Brazil Travel


Brazil on New Year's Eve

Copacabana Beach overlooking the New Years fireworks in Rio de Janeiro, Brazil The coming of the New Year is a monumental time in all parts of the world, but it is only Rio de Janeiro that has come to host the 2.5 million people who gather on its' beaches on December 31st, with drinks, hot weather, and the ever persistent sounds of drums and Samba that mixes with dancing, laughing and the waving of hands that quietly wash away the world of the old and replace it with the new. Locals and foreigners gather side by side, most dressed in white in honor of the African tradition that is maintained amongst modernity. While the deep blue sea that is covered in flowers and sky envelops the world with traces of Iemanja, the African goddess of the sea, the dazzling white costumes glisten on the bodies of the many colored-skins from all social levels who come to Copacabana Beach in this celebration of life.

The Afro- Brazilian tradition
The New Year in Rio de Janeiro is seeped in a deep tradition of African, Brazilian and Christian origin, and there are many symbols that are paid attention to, and small but important rituals are performed.
New Year's in Rio de Janeiro and the Candomble Faith


Through the Night
Once the sun starts sinking, at about 7 p.m. is when the true party starts. The entire sidewalk and Copacabana area is closed off to cars, and multiple stages are set up with live DJs and bands. Over the 4 km stretch of beach these stages hold separate venues: one stage offers Brazilian popular music that plays Samba and chorro, a rock stage with more contemporary music, and usually a stage for older Carnaval songs and boleros. Come midnight, an extravagant half hour display of fireworks light up the sky all along the beach and up to about 11 miles off the coast. Watching the display from the beach is one of the highlights of the night, for not only is the sky lit up, the city skyline is also all ablaze. On this night, in every house and hotel there is a party, with windows and balconies that are decorated with lots of lights.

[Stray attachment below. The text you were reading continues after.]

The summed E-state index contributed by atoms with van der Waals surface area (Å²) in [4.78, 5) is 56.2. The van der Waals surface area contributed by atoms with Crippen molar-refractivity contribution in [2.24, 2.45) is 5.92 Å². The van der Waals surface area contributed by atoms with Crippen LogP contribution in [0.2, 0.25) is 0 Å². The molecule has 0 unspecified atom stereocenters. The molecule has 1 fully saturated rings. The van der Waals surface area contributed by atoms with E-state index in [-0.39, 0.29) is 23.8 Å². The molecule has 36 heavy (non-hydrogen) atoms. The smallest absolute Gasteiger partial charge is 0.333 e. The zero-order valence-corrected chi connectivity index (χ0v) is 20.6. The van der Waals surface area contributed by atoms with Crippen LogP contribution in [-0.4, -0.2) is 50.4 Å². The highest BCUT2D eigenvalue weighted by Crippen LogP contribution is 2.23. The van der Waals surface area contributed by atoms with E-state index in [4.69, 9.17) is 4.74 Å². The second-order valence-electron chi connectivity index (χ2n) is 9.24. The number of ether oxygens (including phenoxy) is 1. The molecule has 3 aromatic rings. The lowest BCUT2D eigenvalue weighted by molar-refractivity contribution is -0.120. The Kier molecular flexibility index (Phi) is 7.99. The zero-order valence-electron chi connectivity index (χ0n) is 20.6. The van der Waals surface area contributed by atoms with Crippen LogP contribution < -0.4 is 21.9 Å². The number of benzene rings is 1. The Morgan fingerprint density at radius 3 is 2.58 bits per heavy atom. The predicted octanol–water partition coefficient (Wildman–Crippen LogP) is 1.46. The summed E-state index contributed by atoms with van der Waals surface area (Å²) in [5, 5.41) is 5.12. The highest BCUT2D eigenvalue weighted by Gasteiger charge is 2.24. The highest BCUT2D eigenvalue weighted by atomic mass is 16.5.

Balls and Parties
In the major hotels along Copacabana Beach- Copacabana Palace, Excelsior, Le Meridian and the Sofitel Rio Palace- host humongous and exquisite balls. They vary in price to attend, and tickets can be attained from your travel agent.

Transportation during the New Year Celebration
With such a huge influx of people, getting around might be a bit tricky. The road in front of Copacabana is closed off to traffic from 6 pm on New Years Eve to 4 a.m. January 1st. Hailing taxis is the easiest method to get around in the nearby blocks. Tickets for the metro need to be bought ahead of time; they are sold in the Carioca, Estacio or Pavuna stations and sales close at 6 p.m. on December 31st, or when tickets run out. It is advisable to purchase tickets ahead of time if you have plans to use the metro, for there are half a million tickets available for the approximately 3 million people. There are also tourist buses that drop people off that start and return to Botafogo, north of Copacabana, and regular public buses run freely (but are, of course, crowded).

Making Reservations
After Carnaval, New Year's is the single largest celebration in Rio de Janeiro. Unsurprisingly, reservations need to be made far ahead of time, to ensure you get the hotel, room and accommodations you want. At this time, prices do inflate, and most hotels have minimum night stays. Try to plan ahead. Contact AR Tourism for the best hotels, and packages, and to get details on all the options.

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